New Australian polymer manufacturing technology has led to the creation of environmentally benign paints with potential for the U.S. automotive industry. Scientists from the federal government's Commonwealth Scientific & Industrial Research Organisation in Melbourne, Australia, have worked closely with Melbourne-based DuPont Australia Pty. Ltd. to develop the technology, which involves controlling the molecular weight of polymers.
Greg Simpson, deputy chief of CSIRO molecular science, said that within two or three years "a significant proportion of U.S.-made cars will be coated with paints based on this world-leading Australian research."
The technology also is expected to create high-performance, rechargeable batteries, provide better rolling resistance for car tires, and make contact lenses and medical implants more compatible with human tissue. It also could make polymers easier to recycle.
Simpson said the new technology, known as Radical Addition Fragmentation Termination, involves special ingredients that allow manufacturers to control the lengths of polymer chains as they are formed.
He said RAFT currently is applicable only to acrylic-based polymers, in particular auto coatings, and polystyrenes.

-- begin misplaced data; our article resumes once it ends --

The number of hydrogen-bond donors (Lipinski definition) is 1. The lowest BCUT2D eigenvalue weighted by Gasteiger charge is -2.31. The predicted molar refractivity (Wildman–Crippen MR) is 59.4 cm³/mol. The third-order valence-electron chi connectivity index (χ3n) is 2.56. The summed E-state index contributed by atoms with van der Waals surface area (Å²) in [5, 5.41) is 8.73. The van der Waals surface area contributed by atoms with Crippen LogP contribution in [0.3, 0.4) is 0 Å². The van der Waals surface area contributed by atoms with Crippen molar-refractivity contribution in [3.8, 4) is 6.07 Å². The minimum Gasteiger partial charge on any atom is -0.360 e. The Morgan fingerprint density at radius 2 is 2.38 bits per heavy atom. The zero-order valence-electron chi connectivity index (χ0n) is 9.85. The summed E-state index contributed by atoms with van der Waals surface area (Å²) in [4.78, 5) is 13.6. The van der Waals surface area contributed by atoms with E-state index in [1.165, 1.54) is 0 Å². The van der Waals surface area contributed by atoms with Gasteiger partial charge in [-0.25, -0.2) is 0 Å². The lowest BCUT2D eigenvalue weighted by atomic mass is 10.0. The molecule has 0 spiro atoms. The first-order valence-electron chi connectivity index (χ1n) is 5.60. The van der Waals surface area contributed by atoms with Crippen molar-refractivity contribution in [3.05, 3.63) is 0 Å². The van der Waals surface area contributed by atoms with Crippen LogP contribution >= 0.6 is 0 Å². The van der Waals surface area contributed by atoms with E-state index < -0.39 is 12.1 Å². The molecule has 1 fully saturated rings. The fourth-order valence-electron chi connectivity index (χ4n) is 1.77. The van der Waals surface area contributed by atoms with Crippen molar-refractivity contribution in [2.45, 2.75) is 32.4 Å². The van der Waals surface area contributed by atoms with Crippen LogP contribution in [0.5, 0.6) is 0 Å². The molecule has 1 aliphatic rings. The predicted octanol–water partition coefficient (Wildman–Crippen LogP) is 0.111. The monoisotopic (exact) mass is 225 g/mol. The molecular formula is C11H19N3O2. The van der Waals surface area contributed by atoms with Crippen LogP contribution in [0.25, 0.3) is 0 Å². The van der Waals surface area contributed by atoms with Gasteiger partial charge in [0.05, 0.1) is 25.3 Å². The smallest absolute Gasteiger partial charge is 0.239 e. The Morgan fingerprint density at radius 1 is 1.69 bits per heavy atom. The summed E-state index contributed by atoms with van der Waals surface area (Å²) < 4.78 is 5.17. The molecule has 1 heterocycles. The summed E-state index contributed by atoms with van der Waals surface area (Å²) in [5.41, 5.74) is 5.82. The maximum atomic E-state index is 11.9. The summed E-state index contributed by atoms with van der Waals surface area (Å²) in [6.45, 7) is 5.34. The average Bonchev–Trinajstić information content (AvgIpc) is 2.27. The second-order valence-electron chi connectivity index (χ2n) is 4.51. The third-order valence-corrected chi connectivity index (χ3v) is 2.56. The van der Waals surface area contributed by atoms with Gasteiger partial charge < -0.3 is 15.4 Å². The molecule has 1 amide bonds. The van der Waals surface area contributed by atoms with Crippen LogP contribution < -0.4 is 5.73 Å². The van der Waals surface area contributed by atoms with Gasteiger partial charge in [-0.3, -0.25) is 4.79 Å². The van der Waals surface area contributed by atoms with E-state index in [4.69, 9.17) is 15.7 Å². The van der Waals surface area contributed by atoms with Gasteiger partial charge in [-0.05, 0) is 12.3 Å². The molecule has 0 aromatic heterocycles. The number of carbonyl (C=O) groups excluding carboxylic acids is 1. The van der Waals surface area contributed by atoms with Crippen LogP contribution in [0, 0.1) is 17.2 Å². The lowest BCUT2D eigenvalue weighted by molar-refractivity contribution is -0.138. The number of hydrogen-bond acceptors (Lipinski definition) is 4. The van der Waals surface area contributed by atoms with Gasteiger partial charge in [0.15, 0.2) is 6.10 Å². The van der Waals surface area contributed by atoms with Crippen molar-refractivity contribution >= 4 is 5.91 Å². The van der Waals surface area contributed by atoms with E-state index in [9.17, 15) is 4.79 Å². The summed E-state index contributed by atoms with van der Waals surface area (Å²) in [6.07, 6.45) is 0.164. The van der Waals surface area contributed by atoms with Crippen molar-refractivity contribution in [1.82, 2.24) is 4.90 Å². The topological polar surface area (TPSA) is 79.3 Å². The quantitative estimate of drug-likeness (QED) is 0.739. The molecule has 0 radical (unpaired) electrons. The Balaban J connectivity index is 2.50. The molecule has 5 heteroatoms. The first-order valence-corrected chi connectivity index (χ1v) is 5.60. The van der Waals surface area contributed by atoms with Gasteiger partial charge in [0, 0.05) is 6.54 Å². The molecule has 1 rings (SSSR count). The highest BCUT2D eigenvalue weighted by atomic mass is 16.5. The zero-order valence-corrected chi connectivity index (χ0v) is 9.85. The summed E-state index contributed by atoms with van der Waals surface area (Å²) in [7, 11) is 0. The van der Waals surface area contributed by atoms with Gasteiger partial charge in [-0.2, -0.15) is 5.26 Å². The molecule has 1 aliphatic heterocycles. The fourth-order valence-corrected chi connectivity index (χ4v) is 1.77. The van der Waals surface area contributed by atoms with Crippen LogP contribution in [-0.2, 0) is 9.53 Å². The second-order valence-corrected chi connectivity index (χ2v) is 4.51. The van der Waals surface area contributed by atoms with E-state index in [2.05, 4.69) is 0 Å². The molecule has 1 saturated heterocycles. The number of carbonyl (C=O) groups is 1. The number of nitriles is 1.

DuPont research and development manager Leo Hyde said RAFT will work with "any conventional polymer made by solution or suspension polymerization." He said a major benefit is that it needs no special operating conditions.
"That means existing plants and equipment can be used, making it more commercially viable," Hyde said.
CSIRO scientist Ezio Rizzardo explained: "When plastics are made using conventional methods, their molecular chains form a great variety of different lengths. Some are shorter and some are longer, even when the same ingredients are used." The length of the chain largely determines the properties of the polymer.
"In most cases, the final product ends up being an average between properties for long and short chains," Rizzardo said.
With RAFT, manufacturers can control the lengths of the polymer chains, giving them the ability to precision-engineer the final product so materials can be tailored to match their end use.
"The RAFT process will lead not only to better plastics for uses we already have, but to new materials we've not even dreamed of," Rizzardo said.
Simpson said CSIRO and DuPont each have invested several million dollars in the research, but he would not be more specific.